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RefiAdvisor Review

truth-about-no-cost-refinanceIf you’re looking for a RefiAdvisor review and want to know what the site is all about (and more importantly what’s in it for you) you’ve come to the right place. The Internet is a great resource for free mortgage advice; however, it’s important to know whom to trust. Here’s a no bs RefiAdvisor review that includes the answer to the most important question on your mind…what’s in it for me?

RefiAdvisor Review: Get the Inside Scoop

RefiAdvisor.com is a blog website (blogs are a kind of online journal) with the goal of helping people like you save money when refinancing your home loan. RefiAdvisor isn’t backed by any lender and will not try to sell you a home loan. In fact, nothing on the website is for sale. Why you ask, would anyone put so much time and effort into something like this? This site has become something of a hobby for me and is my way sticking it to the man for a mortgage lender that took advantage when refinancing my home. That’s why I’m not going to try to sell you anything on this site. You won’t find affiliate links for books or other crap you don’t want or need.

If you’re wondering about me, my name is Robert Regehr. I’m not a mortgage broker, personal finance guru, or anything remotely similar. I’m an everyday guy that set out to refinance my home loan and trusted the wrong person. I didn’t lose my home from this refi gone wrong; however, I found out later that I had paid almost three times more I should have when all was said and done. I took the “I’m a pretty smart guy” approach that many homeowners take when refinancing and learned the hard way that brokers and lenders stack the deck in their favor. They do this in a number of ways including unnecessary markup of your mortgage rate, lender junk fees, and overcharging the origination fee.

How to Save $1200 a Year on Your Home Loan

There are a number of free resources available on RefiAdvisor that include articles and tutorials on the blog and a series of instructional videos that walk you through the process of refinancing with wholesale mortgage rates. Where does this information come from? The content you find on the blog, and in the Underground Mortgage Refinancing Videos, was created with the help a friend of my family who is a retired mortgage broker. You can rest assured that the information you get here is based on sound financial advice from someone who has worked in the industry for over thirty years.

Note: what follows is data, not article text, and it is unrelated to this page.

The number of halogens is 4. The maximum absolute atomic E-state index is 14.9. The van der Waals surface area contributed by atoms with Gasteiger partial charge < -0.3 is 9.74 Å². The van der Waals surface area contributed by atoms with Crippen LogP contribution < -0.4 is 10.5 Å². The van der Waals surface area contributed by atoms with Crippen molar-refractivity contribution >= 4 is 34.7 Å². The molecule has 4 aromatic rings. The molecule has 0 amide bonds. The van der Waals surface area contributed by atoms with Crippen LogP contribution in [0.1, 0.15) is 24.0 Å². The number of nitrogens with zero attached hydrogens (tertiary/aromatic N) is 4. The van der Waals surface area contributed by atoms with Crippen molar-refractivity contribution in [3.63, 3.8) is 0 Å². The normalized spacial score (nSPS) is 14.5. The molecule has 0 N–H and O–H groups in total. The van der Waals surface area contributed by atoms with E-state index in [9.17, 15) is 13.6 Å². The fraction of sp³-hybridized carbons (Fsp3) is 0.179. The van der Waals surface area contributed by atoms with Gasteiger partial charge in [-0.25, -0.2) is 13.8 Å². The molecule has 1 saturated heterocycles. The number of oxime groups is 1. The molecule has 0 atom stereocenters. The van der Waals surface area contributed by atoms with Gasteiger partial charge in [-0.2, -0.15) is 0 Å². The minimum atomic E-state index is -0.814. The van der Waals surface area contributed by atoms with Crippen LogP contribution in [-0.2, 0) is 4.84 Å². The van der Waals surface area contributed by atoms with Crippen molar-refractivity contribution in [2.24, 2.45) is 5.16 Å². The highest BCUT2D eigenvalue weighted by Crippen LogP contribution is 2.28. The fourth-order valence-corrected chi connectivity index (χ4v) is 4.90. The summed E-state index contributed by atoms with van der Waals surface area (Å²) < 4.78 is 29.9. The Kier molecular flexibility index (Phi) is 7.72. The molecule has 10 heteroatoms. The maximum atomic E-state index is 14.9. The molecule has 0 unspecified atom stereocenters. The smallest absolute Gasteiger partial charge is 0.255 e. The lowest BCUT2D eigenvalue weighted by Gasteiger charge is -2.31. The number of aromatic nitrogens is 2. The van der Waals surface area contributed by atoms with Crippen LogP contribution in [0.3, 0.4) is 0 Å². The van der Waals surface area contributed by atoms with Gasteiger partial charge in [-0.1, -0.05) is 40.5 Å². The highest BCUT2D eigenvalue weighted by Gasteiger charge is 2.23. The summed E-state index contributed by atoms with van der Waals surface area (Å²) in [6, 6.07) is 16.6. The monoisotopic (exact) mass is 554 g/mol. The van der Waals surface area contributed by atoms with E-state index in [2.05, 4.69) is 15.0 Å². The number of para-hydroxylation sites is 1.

RefiAdvisor Review: What’s in it for You…

In part two of this RefiAdvisor review I’ll show you how these Underground Mortgage Refinancing Videos can help you with the example of my home refinancing gone horribly wrong. In early 2007 I had decided to refinance my home for $315,000. Rates were lower and I wasn’t particularly happy with the deal we got purchasing our home and wanted lower payments. We found a broker through a friend…figured a mutual acquaintance would be a safe bet. The broker was extremely charismatic and promised us the moon with our new home loan…much like a used car salesman in retrospect. The broker wanted to charge us 2% for loan origination and quoted a mortgage rate of 6.75%. The loan origination fee meant that we had to pay $6,300 at closing for the broker fee. Everything on the Good Faith Estimate looked reasonable; however, the broker insisted that we lock as soon as possible. If we locked now she could get around the lender’s “lock fee.”

Everything went very quickly once we locked and after closing and before I knew it we had a new mortgage loan. It was only later when examining the HUD-1 settlement statement that I learned how much we’d taken advantage of by this broker. (Your HUD-1 is the last word when it comes to fees where the Good Faith Estimate is a work of fiction) Section 800 had an entry for a “paid outside of closing” charge of $9,450. Which I learned the lender paid because the broker marked up our mortgage rate from 6.0% to 6.75% without telling us. This fee is known by the mortgage fat cats as Yield Spread Premium, and according to the Secretary of Housing and Urban development will cost homeowners in the US nearly sixteen billion dollars this year.

So our mortgage rate was .75% higher than it should have been…what’s the big deal? At 6.75% the payment on a thirty year, fixed-rate home loan was $2,043 per month. If we had the mortgage rate that we deserved at 6.0% our payment would have been $1,888. That’s a difference of $1,860 per year because we trusted the wrong broker! Not to mention that a reasonable fee for loan origination is one percent of the loan amount, not the two percent we were charged.

Underground Mortgage Refinancing Videos

This experience taught me that it is possible to get wholesale mortgage rates when refinancing your home loan and the difference to your bottom line is significant. Many brokers will tell you that you can’t get wholesale mortgage rates; anyone that tells you this is selling overpriced home loans!

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You can learn more about paying less for your next home loan by checking out my free Underground Mortgage Videos.

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{ 1 comment… add one }
  • Jason April 10, 2011, 5:53 pm

    This is a great site man. Keep up the good work! Let’s see some more articles!

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